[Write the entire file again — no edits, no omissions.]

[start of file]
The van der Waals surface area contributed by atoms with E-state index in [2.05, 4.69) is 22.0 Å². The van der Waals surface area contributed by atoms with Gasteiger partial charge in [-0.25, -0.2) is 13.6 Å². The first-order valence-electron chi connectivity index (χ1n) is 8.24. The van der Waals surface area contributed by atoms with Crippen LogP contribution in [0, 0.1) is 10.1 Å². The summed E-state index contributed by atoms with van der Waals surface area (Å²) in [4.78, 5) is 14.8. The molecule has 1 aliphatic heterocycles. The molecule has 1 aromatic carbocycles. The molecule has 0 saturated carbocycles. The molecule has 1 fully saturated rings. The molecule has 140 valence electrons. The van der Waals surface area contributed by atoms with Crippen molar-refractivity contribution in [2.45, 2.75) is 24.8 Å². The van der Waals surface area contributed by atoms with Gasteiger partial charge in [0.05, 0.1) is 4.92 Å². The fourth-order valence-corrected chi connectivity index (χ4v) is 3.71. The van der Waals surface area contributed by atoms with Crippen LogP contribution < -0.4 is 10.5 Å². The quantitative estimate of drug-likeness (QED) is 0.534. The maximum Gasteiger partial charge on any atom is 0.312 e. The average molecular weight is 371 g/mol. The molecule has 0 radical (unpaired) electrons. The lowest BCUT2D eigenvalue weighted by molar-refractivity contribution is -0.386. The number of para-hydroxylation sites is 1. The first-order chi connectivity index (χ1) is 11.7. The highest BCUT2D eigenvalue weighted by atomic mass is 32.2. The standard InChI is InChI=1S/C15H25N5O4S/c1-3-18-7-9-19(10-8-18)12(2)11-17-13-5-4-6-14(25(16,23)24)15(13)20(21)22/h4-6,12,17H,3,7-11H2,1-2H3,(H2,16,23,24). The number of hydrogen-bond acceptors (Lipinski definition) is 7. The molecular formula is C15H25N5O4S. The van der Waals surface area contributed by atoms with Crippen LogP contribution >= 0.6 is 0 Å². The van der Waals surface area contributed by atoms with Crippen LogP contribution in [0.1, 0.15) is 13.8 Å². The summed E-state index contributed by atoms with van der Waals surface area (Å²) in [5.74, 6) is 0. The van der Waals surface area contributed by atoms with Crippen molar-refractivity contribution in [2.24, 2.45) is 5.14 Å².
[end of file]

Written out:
The van der Waals surface area contributed by atoms with E-state index in [2.05, 4.69) is 22.0 Å². The van der Waals surface area contributed by atoms with Gasteiger partial charge in [-0.25, -0.2) is 13.6 Å². The first-order valence-electron chi connectivity index (χ1n) is 8.24. The van der Waals surface area contributed by atoms with Crippen LogP contribution in [0, 0.1) is 10.1 Å². The summed E-state index contributed by atoms with van der Waals surface area (Å²) in [4.78, 5) is 14.8. The molecule has 1 aliphatic heterocycles. The molecule has 1 aromatic carbocycles. The molecule has 0 saturated carbocycles. The molecule has 1 fully saturated rings. The molecule has 140 valence electrons. The van der Waals surface area contributed by atoms with Crippen molar-refractivity contribution in [2.45, 2.75) is 24.8 Å². The van der Waals surface area contributed by atoms with Gasteiger partial charge in [0.05, 0.1) is 4.92 Å². The fourth-order valence-corrected chi connectivity index (χ4v) is 3.71. The van der Waals surface area contributed by atoms with Crippen LogP contribution < -0.4 is 10.5 Å². The quantitative estimate of drug-likeness (QED) is 0.534. The maximum Gasteiger partial charge on any atom is 0.312 e. The average molecular weight is 371 g/mol. The molecule has 0 radical (unpaired) electrons. The lowest BCUT2D eigenvalue weighted by molar-refractivity contribution is -0.386. The number of para-hydroxylation sites is 1. The first-order chi connectivity index (χ1) is 11.7. The highest BCUT2D eigenvalue weighted by atomic mass is 32.2. The standard InChI is InChI=1S/C15H25N5O4S/c1-3-18-7-9-19(10-8-18)12(2)11-17-13-5-4-6-14(25(16,23)24)15(13)20(21)22/h4-6,12,17H,3,7-11H2,1-2H3,(H2,16,23,24). The number of hydrogen-bond acceptors (Lipinski definition) is 7. The molecular formula is C15H25N5O4S. The van der Waals surface area contributed by atoms with Crippen LogP contribution >= 0.6 is 0 Å². The van der Waals surface area contributed by atoms with Crippen LogP contribution in [0.1, 0.15) is 13.8 Å². The summed E-state index contributed by atoms with van der Waals surface area (Å²) in [5.74, 6) is 0. The van der Waals surface area contributed by atoms with Crippen molar-refractivity contribution in [2.24, 2.45) is 5.14 Å².